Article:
My bestest friend was also put into a very difficult situation about ten minutes before a podium discussion, when she was asked by the pre-arranged translator to step in instead and do German-English-German translating. Of course she said Yes, but it was not easy.

We decided afterwards that this is not a job for us. It is incredibly difficult first to understand what it is that speakers are saying and what it is that they wish to convey with their words, and then to put it into another language at speed. I could manage it from German and Hungarian into English but not the other way round.

I wait with interest to see how translations will be organised at Munich’s WCCE 2013. I expect that presentations will be in English, as always at a WCCE, so a professional translator will be needed for German speaking delegates. We will see how it goes.

Selling books

When I was not sitting in presentations, listening and translating, I was at the book-stall drinking herbal teas, doing my best not to cough and trying my hardest to sell books. I had copies of my first publication with me, but it being a mainly German-speaking audience I did not expect to sell many of them. Mainly I was there to sell copies of my second book, for my client, Waltraud. It was because of this conference that we had set the March deadline. With more than two hundred delegates present, I was sadly disappointed to sell only fifteen copies. 

Unheilbare Krankheiten and Unfug

I also had with me half a dozen copies of each of András Petö’s books, of which I sold three or four. These books were referred to in two of the main presentations, by Dr Franz Schaffhauser and Dr Andrew Sutton, which drew a little interest. But I still ask myself why it is that so many conductors do not read.
One of the more senior conductors present heard my comment and shook her head, she has never found out why either.

A family affair

Yes, this conference had a bit of an international flair about it but more importantly this conference was first and foremost a family affair.

It was during the bits-in-between that the families-at-work were most apparent. There were children giving the guests “Welcome Brezen” in the form of an ‘&’ to symbolize the und in Petö and Inklusion. At coffee time the tables filled with beautiful homemade cakes made by parents, and parents and children were ever present to ensure that the delegates were content all weekend.

Parental involvement was not so obviously apparent in the conference rooms but it was there nonetheless. From the moderation, through the photography to the sound-control desk, everything was in the hands of the families.  

The content

As for the content of the conference, opinions were divided as to how much we learnt and what there was that was new.

It was very interesting development that the whole of a conference on conductive education covered one specific subject, but this still left room for a diversity of speakers and some lively discussion.
The programme can be found here:

And in English here:

On the same site documentation of the presentations will be available to be read very soon.

Summing up

As I said I was feeling poorly at the conference, but I was still able to come away feeling that at least in Rosenheim and the surrounding area, big steps are being taken towards inclusion’s becoming the norm and it will not remain for too long a ‘right’ that always needs to be fought for. There was evidence that there are pedagogues and politicians who are fighting for the cause and may even be supporting the conductors in their arguments that they could be the ideal practitioners to be involved in this process, and could quite possibly fill a huge deficit in pedagogues qualified to work in inclusive schools.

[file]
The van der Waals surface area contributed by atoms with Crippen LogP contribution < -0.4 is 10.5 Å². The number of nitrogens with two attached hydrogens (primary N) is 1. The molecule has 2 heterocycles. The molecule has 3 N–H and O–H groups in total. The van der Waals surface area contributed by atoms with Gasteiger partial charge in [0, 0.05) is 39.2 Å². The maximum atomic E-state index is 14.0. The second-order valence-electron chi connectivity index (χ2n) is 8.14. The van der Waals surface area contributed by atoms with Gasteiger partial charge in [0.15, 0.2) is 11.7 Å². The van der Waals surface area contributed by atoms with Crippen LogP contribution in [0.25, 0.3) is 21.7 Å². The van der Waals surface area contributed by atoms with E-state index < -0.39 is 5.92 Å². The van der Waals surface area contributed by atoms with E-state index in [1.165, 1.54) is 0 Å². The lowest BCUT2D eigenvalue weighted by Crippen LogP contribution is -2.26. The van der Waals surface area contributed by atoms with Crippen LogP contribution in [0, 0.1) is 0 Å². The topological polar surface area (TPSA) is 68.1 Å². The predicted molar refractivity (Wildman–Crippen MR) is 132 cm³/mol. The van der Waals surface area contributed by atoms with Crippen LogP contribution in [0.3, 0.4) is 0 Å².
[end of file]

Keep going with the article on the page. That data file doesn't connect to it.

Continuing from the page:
I wonder how the implementation of inclusion will develop across the rest of Germany, a country that as far as the inclusion in mainstream schooling of children with special educational needs is concerned, is far behind many other countries. It was very interesting to hear the speakers from England describing their longstanding practice in a country where inclusion and conductive education were both hot topics when I was training to be a teacher back in the early eighties!

All in all I think that for delegates, presenters and organisers it was a very successful meeting, media coverage since has been good, as was the advertising campaign in the town prior to the conference.

Pre- and post-conference work

The German annual conference is always a good opportunity, when many conductors, teachers, centre-managers etc. are gathered together, for the various associations to convene for annual meetings.

On the morning before the conference the Scientific Board for the 2013 WCCE, Munich, gathered to discuss the next steps in planning. 

Post-conference meetings took place for the German Conductor Association, the European Conductor Association, and the National Association for Conductive Education. The website for the German Conductor Association is the place to look out for any notice of information that is made public from these meetings:


I still have several copies of both the books by András Petö, if anyone is interested in reading them, in German of course, send me an email.

I also have many copies of the book that I edited that was written by my client Waltraud about her life since surviving a stroke. The same applies drop me a line if you would like to order copies.